Is it an ant or an elephant?
With increased emphasis being placed on the curriculum of the home as a crucial component in fostering successful, organised and resilient students, our staff-team looks forward to working in partnership with you throughout 2022.
I am fortunate in having heard well-known behaviour consultant Madhavi Nawana Parker speak on this topic, and below I have summarised some of her key recommendations regarding the vital role that parents play.
- Do not rescue your child. To enable students to become successful people, we need to let them fall, and to face natural (safe) consequences. Examples given are making a special trip into school because your child left his or her hat (or PE gear) at home. The consequence: your child will have to sit undercover, or watch the rest of the class participate in PE. These will not harm your child; they will, however, be important experiences in fostering personal organisation and resilience. According to Madhavi and other experts in the field, rescuing children only teaches them that they do not need to be organised, nor that you have faith in their ability to handle their own problems. If you work with the school in these situations, your children will be the winners. Child safety will never be compromised.
- Have a list on the wall (perhaps with pictures for young children) of the independent steps required to be efficient before and after school. For example, the morning list might say bathroom, breakfast, dishes, teeth, lunch-box, room (tidy). Another list could establish the habit of doing as many independent tasks as possible the night before. Remember that every child is capable of assisting in the home.
- Consider establishing a quiet time, when the whole family is doing homework, including you. Don’t do their homework for them, but it is suggested that you have a homework consultation time (“I am available for homework advice between 6:00pm and 8:00pm.”) to help alleviate procrastination. Stick to your time as this assists the development of organisation skills.
- Be pleased for your child when classes, extra curricular teams, Investig8 groups or camp activities are mixed, as they are given opportunities to expand their friendship group. In previous schools I have seen parents unsettle their child by stressing about student activity groupings. Please remember to show that you trust your child’s judgement, and that of their teachers.
- Be solution-focused when dealing with problems. Ask, “What do you think you could do about that?” rather than telling or lecturing them.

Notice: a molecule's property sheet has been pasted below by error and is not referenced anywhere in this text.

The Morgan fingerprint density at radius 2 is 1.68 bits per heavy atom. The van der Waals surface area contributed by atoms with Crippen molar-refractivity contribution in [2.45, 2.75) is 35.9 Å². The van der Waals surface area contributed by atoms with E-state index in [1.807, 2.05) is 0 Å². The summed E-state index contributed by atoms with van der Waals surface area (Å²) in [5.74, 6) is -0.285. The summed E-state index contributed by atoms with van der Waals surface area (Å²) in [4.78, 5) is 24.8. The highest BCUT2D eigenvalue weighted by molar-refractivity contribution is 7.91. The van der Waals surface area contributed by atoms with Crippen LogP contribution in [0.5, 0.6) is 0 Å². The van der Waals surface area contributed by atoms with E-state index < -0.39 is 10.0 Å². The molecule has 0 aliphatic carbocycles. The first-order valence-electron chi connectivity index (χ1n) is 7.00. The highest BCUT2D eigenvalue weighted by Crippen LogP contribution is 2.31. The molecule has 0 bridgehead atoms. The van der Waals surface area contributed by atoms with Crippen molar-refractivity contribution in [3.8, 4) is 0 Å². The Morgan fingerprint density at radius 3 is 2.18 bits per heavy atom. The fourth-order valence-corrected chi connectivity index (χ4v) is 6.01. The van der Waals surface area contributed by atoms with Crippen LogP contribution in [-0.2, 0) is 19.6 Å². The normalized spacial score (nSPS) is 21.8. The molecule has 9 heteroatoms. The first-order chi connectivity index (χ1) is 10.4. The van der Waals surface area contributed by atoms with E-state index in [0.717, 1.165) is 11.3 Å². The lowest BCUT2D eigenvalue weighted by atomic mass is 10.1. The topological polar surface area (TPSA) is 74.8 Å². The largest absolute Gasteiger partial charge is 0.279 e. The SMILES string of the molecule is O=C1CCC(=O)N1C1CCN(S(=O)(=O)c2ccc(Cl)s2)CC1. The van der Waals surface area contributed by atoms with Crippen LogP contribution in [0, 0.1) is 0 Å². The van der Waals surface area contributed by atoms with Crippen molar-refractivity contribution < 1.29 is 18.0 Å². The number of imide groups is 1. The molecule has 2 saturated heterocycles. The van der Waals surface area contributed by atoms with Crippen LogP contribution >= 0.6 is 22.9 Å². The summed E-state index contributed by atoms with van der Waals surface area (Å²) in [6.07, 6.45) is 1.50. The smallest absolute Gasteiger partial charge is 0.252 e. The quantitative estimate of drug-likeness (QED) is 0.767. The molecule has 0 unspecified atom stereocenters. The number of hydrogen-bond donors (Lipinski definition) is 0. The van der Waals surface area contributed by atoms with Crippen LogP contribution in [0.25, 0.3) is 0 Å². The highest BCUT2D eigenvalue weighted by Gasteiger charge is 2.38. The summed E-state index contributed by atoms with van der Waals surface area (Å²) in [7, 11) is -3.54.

- Offer encouragement, love and optimism. Show that you believe they can perform tasks and sort out minor issues for themselves. Try to put incidents “to bed” at the time so the facts don’t get distorted. A catastrophe scale works well here: is it an ant or an elephant? In the past I have seen parents racing into school to sort out an “ant” for their child, under the misguided belief that they are helping. Remember that children actually take pride in doing things themselves. Please also remember that we teach as a profession because we love to help children flourish, and that we have the best interests of the children in mind when making decisions. Student outcomes are maximised when parents work with our wonderful Investigator teachers as partners and offer mutual support.
It is with mixed emotions that I announce the upcoming retirement of the wonderful Alice Hendy. Alice has served the College and Board with distinction since Investigator’s beginning. She has been unwavering in her dedication, integrity, kindness, loyalty and confidentiality. As Principal I feel privileged to have worked so closely with someone of Alice’s calibre and, like you, will miss her dearly. She and her husband, Noel, look forward to trips around Australia and having more time to spend with their growing family. Alice’s last day before she takes leave is Friday 1 April. I encourage you to take the time to say goodbye.
Fortunately we have been able to secure the employment of another excellent Executive Assistant. Diana Alsford commences here on 3 May. Highly qualified and experienced, Diana has held a number of high-profile executive roles in Canberra and has already begun a handover process with Alice.
Keep up your fabulous work!
Thank you for referring your friends, neighbours and colleagues to us. We truly are going from strength to strength, assisted by the feedback you provided in a recent survey. Meetings with architects continue next week and I sense we have something very special on the horizon. I can’t wait to share plans with you – hopefully in Term 2!